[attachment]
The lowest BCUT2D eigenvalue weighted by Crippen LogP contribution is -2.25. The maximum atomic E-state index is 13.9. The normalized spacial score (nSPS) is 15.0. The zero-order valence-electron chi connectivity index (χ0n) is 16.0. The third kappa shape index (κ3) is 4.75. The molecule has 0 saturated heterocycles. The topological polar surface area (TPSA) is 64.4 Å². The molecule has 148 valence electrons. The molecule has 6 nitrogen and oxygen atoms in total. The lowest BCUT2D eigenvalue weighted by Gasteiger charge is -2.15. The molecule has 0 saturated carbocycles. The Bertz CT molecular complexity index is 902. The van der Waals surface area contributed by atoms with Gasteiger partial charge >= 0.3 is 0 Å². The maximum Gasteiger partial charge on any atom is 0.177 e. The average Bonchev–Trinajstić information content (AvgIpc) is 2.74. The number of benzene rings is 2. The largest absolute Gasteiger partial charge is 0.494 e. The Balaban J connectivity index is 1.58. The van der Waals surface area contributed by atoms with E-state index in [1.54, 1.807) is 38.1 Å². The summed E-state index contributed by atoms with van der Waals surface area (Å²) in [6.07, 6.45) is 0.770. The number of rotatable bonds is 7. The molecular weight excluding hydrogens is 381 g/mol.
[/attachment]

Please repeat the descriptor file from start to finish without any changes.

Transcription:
The lowest BCUT2D eigenvalue weighted by Crippen LogP contribution is -2.25. The maximum atomic E-state index is 13.9. The normalized spacial score (nSPS) is 15.0. The zero-order valence-electron chi connectivity index (χ0n) is 16.0. The third kappa shape index (κ3) is 4.75. The molecule has 0 saturated heterocycles. The topological polar surface area (TPSA) is 64.4 Å². The molecule has 148 valence electrons. The molecule has 6 nitrogen and oxygen atoms in total. The lowest BCUT2D eigenvalue weighted by Gasteiger charge is -2.15. The molecule has 0 saturated carbocycles. The Bertz CT molecular complexity index is 902. The van der Waals surface area contributed by atoms with Gasteiger partial charge >= 0.3 is 0 Å². The maximum Gasteiger partial charge on any atom is 0.177 e. The average Bonchev–Trinajstić information content (AvgIpc) is 2.74. The number of benzene rings is 2. The largest absolute Gasteiger partial charge is 0.494 e. The Balaban J connectivity index is 1.58. The van der Waals surface area contributed by atoms with E-state index in [1.54, 1.807) is 38.1 Å². The summed E-state index contributed by atoms with van der Waals surface area (Å²) in [6.07, 6.45) is 0.770. The number of rotatable bonds is 7. The molecular weight excluding hydrogens is 381 g/mol.